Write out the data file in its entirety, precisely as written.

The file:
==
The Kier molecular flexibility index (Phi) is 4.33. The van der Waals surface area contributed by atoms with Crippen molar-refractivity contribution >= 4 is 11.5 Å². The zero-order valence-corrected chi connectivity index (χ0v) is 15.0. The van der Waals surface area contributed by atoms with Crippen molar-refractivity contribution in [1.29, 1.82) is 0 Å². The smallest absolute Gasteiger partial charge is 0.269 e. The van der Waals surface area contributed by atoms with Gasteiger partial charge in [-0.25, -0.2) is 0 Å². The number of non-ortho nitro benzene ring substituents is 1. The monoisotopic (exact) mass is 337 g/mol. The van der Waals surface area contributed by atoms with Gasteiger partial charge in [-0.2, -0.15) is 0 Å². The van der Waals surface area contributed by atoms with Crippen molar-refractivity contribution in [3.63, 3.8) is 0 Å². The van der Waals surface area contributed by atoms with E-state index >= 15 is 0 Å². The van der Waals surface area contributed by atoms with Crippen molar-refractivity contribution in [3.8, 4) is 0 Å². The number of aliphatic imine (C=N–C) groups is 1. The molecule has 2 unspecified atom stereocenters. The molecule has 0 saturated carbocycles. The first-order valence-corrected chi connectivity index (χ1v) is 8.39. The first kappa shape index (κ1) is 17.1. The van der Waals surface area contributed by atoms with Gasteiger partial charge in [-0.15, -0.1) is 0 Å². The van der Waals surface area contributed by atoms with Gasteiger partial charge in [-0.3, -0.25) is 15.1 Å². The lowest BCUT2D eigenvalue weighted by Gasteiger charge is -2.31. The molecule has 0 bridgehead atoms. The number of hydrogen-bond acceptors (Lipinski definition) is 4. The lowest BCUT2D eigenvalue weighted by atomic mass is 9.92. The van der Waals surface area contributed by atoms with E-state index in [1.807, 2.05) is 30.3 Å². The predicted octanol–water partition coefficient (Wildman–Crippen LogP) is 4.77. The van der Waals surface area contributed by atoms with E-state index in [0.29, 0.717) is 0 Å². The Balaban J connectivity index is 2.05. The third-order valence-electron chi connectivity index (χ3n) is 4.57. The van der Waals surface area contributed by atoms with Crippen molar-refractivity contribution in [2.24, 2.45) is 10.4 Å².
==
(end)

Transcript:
The Kier molecular flexibility index (Phi) is 4.33. The van der Waals surface area contributed by atoms with Crippen molar-refractivity contribution >= 4 is 11.5 Å². The zero-order valence-corrected chi connectivity index (χ0v) is 15.0. The van der Waals surface area contributed by atoms with Crippen molar-refractivity contribution in [1.29, 1.82) is 0 Å². The smallest absolute Gasteiger partial charge is 0.269 e. The van der Waals surface area contributed by atoms with Gasteiger partial charge in [-0.25, -0.2) is 0 Å². The number of non-ortho nitro benzene ring substituents is 1. The monoisotopic (exact) mass is 337 g/mol. The van der Waals surface area contributed by atoms with Gasteiger partial charge in [-0.2, -0.15) is 0 Å². The van der Waals surface area contributed by atoms with Crippen molar-refractivity contribution in [3.63, 3.8) is 0 Å². The van der Waals surface area contributed by atoms with E-state index >= 15 is 0 Å². The van der Waals surface area contributed by atoms with Crippen molar-refractivity contribution in [3.8, 4) is 0 Å². The number of aliphatic imine (C=N–C) groups is 1. The molecule has 2 unspecified atom stereocenters. The molecule has 0 saturated carbocycles. The first-order valence-corrected chi connectivity index (χ1v) is 8.39. The first kappa shape index (κ1) is 17.1. The van der Waals surface area contributed by atoms with Gasteiger partial charge in [-0.15, -0.1) is 0 Å². The van der Waals surface area contributed by atoms with Gasteiger partial charge in [-0.3, -0.25) is 15.1 Å². The lowest BCUT2D eigenvalue weighted by Gasteiger charge is -2.31. The molecule has 0 bridgehead atoms. The number of hydrogen-bond acceptors (Lipinski definition) is 4. The lowest BCUT2D eigenvalue weighted by atomic mass is 9.92. The van der Waals surface area contributed by atoms with E-state index in [1.807, 2.05) is 30.3 Å². The predicted octanol–water partition coefficient (Wildman–Crippen LogP) is 4.77. The van der Waals surface area contributed by atoms with E-state index in [0.29, 0.717) is 0 Å². The Balaban J connectivity index is 2.05. The third-order valence-electron chi connectivity index (χ3n) is 4.57. The van der Waals surface area contributed by atoms with Crippen molar-refractivity contribution in [2.24, 2.45) is 10.4 Å².